After careful thought and research, I realized that to lose weight the most important things I can do are (A) Control the amount of calories I consume and (B) Increase my physical activity throughout the day (walking) so as to burn more calories naturally (no crazy work out regimen). Once you know what you should do you can create a lead measure. I created 2: my number of calories consumed per day and my number of calories burned per day (I also tracked my number of steps per day). They are lead measures because if I improve those two numbers daily, my weight will eventually come down and I will achieve my goal.
The same concept applies if you’re a salesperson trying to increase sales or a customer service agent trying to improve customer loyalty scores.
What specific actions lead to success in your field? How can you devise a measure or metric that plots that effort?
Something else to consider is what systems or tools you’ll use to take those measurements?
I simply relied on my smartphone, which tracks all my steps automatically, which I then used to calculate daily caloric burn. Likewise, I used a food diary app to tally all the calories I consumed on any particular day. And then I applied…
Discipline 3: Keep a Compelling Scoreboard
This is an easy step, but one that is often overlooked.
Don’t skip this discipline!
Go get a chalk board, white board, poster board or even a piece of paper and put your WIG at the very top, then make a chart with a Date column, Lag Measure column, and additional columns for your Lead Measures.
This is your scoreboard and you should post it in plain sight—somewhere where you or your team have no choice but to see it every day.
Then, go to your scoreboard daily and manually write down the numbers you achieved. No spreadsheets or other tech-gizmos. This is old-school. Go up to your scoreboard—chalk or marker in hand— write down your numbers.
This act does 2 things: (1) it keeps your goal front and center every day at almost every moment, which aids in motivation, and (2) the act of writing down your numbers will force you to reflect on your performance and progress.
If you work with a team, it’s best to let the team design and maintain their own scoreboard. There’s a whole section in the book with clear instruction on how to implement this with your team or organization. You’ll need to read the book to get that valuable information.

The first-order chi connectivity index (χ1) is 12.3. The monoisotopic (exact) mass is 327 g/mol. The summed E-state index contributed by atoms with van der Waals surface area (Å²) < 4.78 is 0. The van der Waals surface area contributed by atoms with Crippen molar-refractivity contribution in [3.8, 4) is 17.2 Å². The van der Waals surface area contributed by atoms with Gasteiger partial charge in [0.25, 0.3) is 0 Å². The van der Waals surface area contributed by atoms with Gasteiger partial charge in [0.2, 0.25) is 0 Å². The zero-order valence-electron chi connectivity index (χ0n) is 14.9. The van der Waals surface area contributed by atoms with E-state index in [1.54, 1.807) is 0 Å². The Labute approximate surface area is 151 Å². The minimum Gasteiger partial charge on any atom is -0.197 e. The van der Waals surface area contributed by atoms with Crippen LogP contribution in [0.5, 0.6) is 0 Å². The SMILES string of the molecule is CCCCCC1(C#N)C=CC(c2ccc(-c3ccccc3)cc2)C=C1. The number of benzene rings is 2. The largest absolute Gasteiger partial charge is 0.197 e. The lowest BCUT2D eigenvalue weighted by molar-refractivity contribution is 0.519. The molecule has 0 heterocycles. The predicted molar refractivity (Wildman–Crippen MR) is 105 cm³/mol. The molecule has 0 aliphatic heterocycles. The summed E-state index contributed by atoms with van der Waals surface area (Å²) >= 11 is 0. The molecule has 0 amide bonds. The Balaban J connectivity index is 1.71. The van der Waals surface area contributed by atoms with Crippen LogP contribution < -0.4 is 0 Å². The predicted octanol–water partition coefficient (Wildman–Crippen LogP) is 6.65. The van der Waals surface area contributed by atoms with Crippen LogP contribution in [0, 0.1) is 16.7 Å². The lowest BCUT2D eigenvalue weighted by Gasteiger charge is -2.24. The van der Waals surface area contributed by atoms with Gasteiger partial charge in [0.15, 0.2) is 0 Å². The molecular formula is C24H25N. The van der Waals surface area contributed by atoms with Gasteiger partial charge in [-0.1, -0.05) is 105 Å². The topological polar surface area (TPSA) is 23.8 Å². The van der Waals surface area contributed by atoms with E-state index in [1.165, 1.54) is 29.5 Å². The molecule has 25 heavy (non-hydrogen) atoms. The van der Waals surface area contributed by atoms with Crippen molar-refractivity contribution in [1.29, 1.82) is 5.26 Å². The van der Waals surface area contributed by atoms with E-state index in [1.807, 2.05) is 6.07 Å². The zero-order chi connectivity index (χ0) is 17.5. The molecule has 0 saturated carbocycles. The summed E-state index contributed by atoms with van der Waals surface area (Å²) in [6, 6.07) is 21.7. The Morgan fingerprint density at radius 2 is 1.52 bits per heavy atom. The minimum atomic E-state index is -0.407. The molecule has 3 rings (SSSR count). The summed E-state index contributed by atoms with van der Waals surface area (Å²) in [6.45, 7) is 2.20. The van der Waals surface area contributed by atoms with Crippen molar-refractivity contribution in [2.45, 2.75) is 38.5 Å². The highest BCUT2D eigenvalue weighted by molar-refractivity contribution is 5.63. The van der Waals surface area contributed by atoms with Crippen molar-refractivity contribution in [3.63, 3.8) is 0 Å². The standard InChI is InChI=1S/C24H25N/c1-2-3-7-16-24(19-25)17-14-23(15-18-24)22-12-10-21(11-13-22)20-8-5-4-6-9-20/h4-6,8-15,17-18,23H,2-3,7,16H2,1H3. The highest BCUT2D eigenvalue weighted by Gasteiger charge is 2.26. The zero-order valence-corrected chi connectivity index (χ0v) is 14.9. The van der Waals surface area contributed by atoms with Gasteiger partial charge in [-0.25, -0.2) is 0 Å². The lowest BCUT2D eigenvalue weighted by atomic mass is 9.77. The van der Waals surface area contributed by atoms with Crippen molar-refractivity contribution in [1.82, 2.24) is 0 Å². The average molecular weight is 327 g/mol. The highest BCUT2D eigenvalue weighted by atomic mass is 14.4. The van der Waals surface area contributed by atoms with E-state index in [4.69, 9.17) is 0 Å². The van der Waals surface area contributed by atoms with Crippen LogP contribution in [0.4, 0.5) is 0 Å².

Discipline 4: Create a Cadence of Accountability
This simply means that at the end of each day or week, etc. you take a brief amount of time to reflect on your progress—the things that are going right, the things that you will do to improve performance, and ideas on how to remove any obstacles that may be in your way.
This allows you to zoom out and see the big picture.
This is valuable for an individual but it’s absolutely critical for a team.
Leaders should get the team together to review the scoreboard and identify what’s working and what needs to be improved by each team member. Each person reports on what they were able to accomplish since the last meeting and what they commit to accomplishing before the next meeting.
This reminds everyone that this is serious business, that everyone is committed to the WIG and that each person has a clear understanding of what is expected of him or her.
In the end it’s all about clarity.
The clarity that the 4 disciplines instill in you or your organization is what enhances your ability to execute. Your most important goals and strategic initiatives no longer have to succumb to the power of the whirlwind.
You can get ahead and out execute competitors by using these four disciplines.
This process can be applied to your own personal goals or to those of a team. It’s simple, straight-forward and with a little practice you’ll be achieving things you never thought possible. Honestly, I never thought possible to lose 40+ pounds whithout dieting or training like a maniac. Diets aren’t healthy. And how long can you train like a Navy Seal or Arnold Schwarzenegger? Not long.
With the 4 disciplines I have a system that will serve me for life!
I use these ideas every day in many different areas and I truly believe that this is a book you can’t afford to ignore. You should put it in your own Success Library.
Now, what WIG will you pursue?
photo courtesy of Agberto Guimaraes